The government is facing criticism its school league tables are a "nonsense", after steps to make exams more rigorous led to more failing schools.
The number of schools failing to meet government benchmarks on GCSE grades and progress has doubled to 330 schools in the wake of the changes.
Both private and state school heads now say the changes make the league tables nonsensical and irrelevant.
But Education Secretary Nicky Morgan insists the tables are still useful.
The changes include tougher exams, banned re-sits and some vocational and academic qualifications being stripped from the tables.
Scores of renowned private schools have ended up at the bottom of the GCSE tables, despite dominating the top of the A-level tables and sending many pupils to some of the best universities.
Schools such as Eton, Harrow, Winchester and St Paul's scored 0% in the government's benchmark measure of five good GCSEs including English and maths. Schools with fewer than 40% of pupils reaching this are deemed to be failing.
This is due to the fact that, in some independent schools, pupils have been studying versions of qualifications, such as International GCSEs, which have ceased to be recognised in the tables. These qualifications are also studied in many state schools, which have also been affected by the changes.
School performance data released by the Department for Education - based on last summer's exam results - shows that on average 56.6% of pupils in state schools in England achieved the benchmark of five good GCSEs including maths and English.
This is a decline of four percentage points on 2013, when 60.6% of pupils in state schools reached this benchmark, but many now claim the changes make these results incomparable with previous years.
From this year, only a pupil's first attempt at a qualification is included for league table purposes. This was aimed at ending the practice of schools entering pupils for re-sits to boost their ranking.
The list of qualifications included has also been restricted to those the government says are of the highest academic quality, and the number of non-GCSEs counting has been capped at two.
The school with the best GCSE results was Pate's Grammar School in Cheltenham, Gloucestershire.
Defending the changes, Education Secretary Nicky Morgan said: "For too long pupils were offered courses of no value to them and schools felt pressured to enter young people for exams before they were ready.
"By stripping out thousands of poor quality qualifications and removing re-sits from tables, some schools have seen changes in their standings.
"But fundamentally young people's achievement matters more than being able to trumpet ever higher grades."
Richard Harman, chairman of the Headmasters' and Headmistresses' Conference (HMC), which represents many leading independent schools, said the decision to drop IGCSEs made a "nonsense" of the tables.
"Several of the UK's most highly performing independent schools and others offering this excellent qualification will now appear to be bottom of the class in the government's rankings," he said.
"This obviously absurd situation creates further confusion for parents as they cannot compare schools' performance accurately and transparently.
"Many HMC schools will continue to offer the IGCSE, as experience tells us it is rigorous and offers a good basis for sixth-form study."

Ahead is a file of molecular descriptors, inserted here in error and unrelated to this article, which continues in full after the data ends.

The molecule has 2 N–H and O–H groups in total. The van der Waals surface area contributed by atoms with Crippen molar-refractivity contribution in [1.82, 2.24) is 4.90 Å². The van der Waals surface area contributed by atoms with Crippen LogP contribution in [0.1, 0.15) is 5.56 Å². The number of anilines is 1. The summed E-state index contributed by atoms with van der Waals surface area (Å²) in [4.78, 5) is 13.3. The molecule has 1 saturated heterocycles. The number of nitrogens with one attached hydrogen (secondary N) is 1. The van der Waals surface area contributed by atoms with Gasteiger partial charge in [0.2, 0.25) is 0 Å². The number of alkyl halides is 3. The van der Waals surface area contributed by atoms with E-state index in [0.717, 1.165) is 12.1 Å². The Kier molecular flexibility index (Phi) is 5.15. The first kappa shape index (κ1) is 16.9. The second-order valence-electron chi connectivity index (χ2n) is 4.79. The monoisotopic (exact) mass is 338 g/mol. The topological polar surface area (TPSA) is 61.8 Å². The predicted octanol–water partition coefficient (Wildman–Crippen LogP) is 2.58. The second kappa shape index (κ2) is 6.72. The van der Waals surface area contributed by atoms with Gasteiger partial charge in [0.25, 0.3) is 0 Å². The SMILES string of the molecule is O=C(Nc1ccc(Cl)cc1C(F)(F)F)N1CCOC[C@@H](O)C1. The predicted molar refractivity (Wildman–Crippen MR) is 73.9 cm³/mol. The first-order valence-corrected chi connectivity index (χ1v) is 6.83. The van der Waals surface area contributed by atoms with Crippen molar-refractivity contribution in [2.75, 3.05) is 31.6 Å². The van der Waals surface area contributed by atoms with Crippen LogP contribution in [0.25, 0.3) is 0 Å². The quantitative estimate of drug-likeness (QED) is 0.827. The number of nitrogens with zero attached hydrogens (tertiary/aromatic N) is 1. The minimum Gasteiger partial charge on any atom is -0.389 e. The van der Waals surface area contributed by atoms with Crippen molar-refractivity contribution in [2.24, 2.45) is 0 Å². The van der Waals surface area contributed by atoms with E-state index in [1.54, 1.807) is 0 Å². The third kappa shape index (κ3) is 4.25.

Brian Lightman, general secretary of the Association of School and College Leaders (ASCL), said "quite a few schools have fallen foul" of the various changes to school league tables "by continuing with exams that don't count".
"In spite of this, the children themselves have received a good set of qualifications," he added.
"This calls into question the validity of the performance tables.
"The government has promoted these qualifications [IGCSEs] heavily in the early years of the coalition, but now they have decided that they want everyone to do the new GCSEs.
"Lots of independent schools are carrying on with IGCSEs and have no intention of stopping - their reputation goes beyond the league tables."
He said some state schools had been "caught unawares", adding many were already unhappy with the way their results had been presented in government data. Now his association has launched alternative performance tables aimed at giving a more complete picture.
A spokesman for the Department for Education said: "As part of our plan for education, we are making GCSEs more ambitious and putting them on a par with the best in the world, to prepare pupils for life in modern Britain.
"We have made important changes to a system that rewarded the wrong outcomes.
"We have stripped out qualifications that were of little value and are making sure pupils take exams when they are ready, not before."
The DfE added that in some independent schools, pupils had continued to be entered for unregulated qualifications that did not count in performance measures, such as IGCSEs, and not been moved across to the regulated certificate versions.
"The effect of this has been enhanced in 2013-14 by the final group of unregulated IGCSEs reaching the end of their grace period and not being included in results."
Head of the Nasuwt union, Chris Keates, said: "Every year the coalition government has changed the basis on which school performance is measured.
"It's unacceptable that schools, teachers, parents and children are subjected to this negative annual ritual."
And the National Union of Teachers argued that frequent changes to the league table measures meant that "yesterday's success story becomes today's failure - even though a school's quality will not have changed".
Shadow education secretary Tristram Hunt said parents and teenagers would be greatly concerned by the confusion, adding: "Parents deserve to know exactly how their child's school is performing - but under this Tory-led government, all they've got is confusion surrounding school results year on year."